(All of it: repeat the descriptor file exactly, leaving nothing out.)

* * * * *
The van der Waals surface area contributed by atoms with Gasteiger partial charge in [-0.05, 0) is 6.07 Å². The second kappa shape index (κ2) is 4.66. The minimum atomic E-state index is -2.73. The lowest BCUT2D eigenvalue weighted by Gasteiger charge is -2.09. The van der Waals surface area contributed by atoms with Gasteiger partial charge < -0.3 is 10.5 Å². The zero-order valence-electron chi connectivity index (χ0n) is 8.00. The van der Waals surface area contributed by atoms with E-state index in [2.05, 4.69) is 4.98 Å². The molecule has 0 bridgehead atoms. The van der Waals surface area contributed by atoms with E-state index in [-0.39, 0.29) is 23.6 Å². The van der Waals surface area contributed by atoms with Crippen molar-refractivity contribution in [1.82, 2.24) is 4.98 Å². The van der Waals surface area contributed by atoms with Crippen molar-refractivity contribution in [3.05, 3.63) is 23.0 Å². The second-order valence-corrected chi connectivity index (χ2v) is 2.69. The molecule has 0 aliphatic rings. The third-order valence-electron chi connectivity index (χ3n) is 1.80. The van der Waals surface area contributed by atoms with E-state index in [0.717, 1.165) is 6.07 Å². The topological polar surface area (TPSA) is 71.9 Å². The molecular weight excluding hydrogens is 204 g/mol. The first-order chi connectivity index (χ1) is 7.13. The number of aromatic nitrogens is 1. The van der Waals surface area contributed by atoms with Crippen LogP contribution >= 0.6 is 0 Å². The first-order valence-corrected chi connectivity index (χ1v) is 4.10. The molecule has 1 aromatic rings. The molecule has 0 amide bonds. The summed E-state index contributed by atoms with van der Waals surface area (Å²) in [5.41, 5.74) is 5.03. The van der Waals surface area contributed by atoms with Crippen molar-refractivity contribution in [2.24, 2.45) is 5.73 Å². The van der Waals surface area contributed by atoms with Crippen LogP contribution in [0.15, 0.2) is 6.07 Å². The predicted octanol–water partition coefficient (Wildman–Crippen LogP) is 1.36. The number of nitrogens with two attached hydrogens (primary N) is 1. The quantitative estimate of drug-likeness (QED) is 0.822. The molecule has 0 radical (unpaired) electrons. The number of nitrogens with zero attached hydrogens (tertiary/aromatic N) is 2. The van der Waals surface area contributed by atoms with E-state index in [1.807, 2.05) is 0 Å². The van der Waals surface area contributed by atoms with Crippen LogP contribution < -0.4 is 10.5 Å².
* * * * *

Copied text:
The van der Waals surface area contributed by atoms with Gasteiger partial charge in [-0.05, 0) is 6.07 Å². The second kappa shape index (κ2) is 4.66. The minimum atomic E-state index is -2.73. The lowest BCUT2D eigenvalue weighted by Gasteiger charge is -2.09. The van der Waals surface area contributed by atoms with Gasteiger partial charge < -0.3 is 10.5 Å². The zero-order valence-electron chi connectivity index (χ0n) is 8.00. The van der Waals surface area contributed by atoms with E-state index in [2.05, 4.69) is 4.98 Å². The molecule has 0 bridgehead atoms. The van der Waals surface area contributed by atoms with E-state index in [-0.39, 0.29) is 23.6 Å². The van der Waals surface area contributed by atoms with Crippen molar-refractivity contribution in [1.82, 2.24) is 4.98 Å². The van der Waals surface area contributed by atoms with Crippen molar-refractivity contribution in [3.05, 3.63) is 23.0 Å². The second-order valence-corrected chi connectivity index (χ2v) is 2.69. The molecule has 0 aliphatic rings. The third-order valence-electron chi connectivity index (χ3n) is 1.80. The van der Waals surface area contributed by atoms with E-state index in [0.717, 1.165) is 6.07 Å². The topological polar surface area (TPSA) is 71.9 Å². The molecular weight excluding hydrogens is 204 g/mol. The first-order chi connectivity index (χ1) is 7.13. The number of aromatic nitrogens is 1. The van der Waals surface area contributed by atoms with Crippen LogP contribution >= 0.6 is 0 Å². The first-order valence-corrected chi connectivity index (χ1v) is 4.10. The molecule has 1 aromatic rings. The molecule has 0 amide bonds. The summed E-state index contributed by atoms with van der Waals surface area (Å²) in [5.41, 5.74) is 5.03. The van der Waals surface area contributed by atoms with Crippen molar-refractivity contribution in [2.24, 2.45) is 5.73 Å². The van der Waals surface area contributed by atoms with Crippen LogP contribution in [0.15, 0.2) is 6.07 Å². The predicted octanol–water partition coefficient (Wildman–Crippen LogP) is 1.36. The number of nitrogens with two attached hydrogens (primary N) is 1. The quantitative estimate of drug-likeness (QED) is 0.822. The molecule has 0 radical (unpaired) electrons. The number of nitrogens with zero attached hydrogens (tertiary/aromatic N) is 2. The van der Waals surface area contributed by atoms with E-state index in [1.807, 2.05) is 0 Å². The van der Waals surface area contributed by atoms with Crippen LogP contribution < -0.4 is 10.5 Å².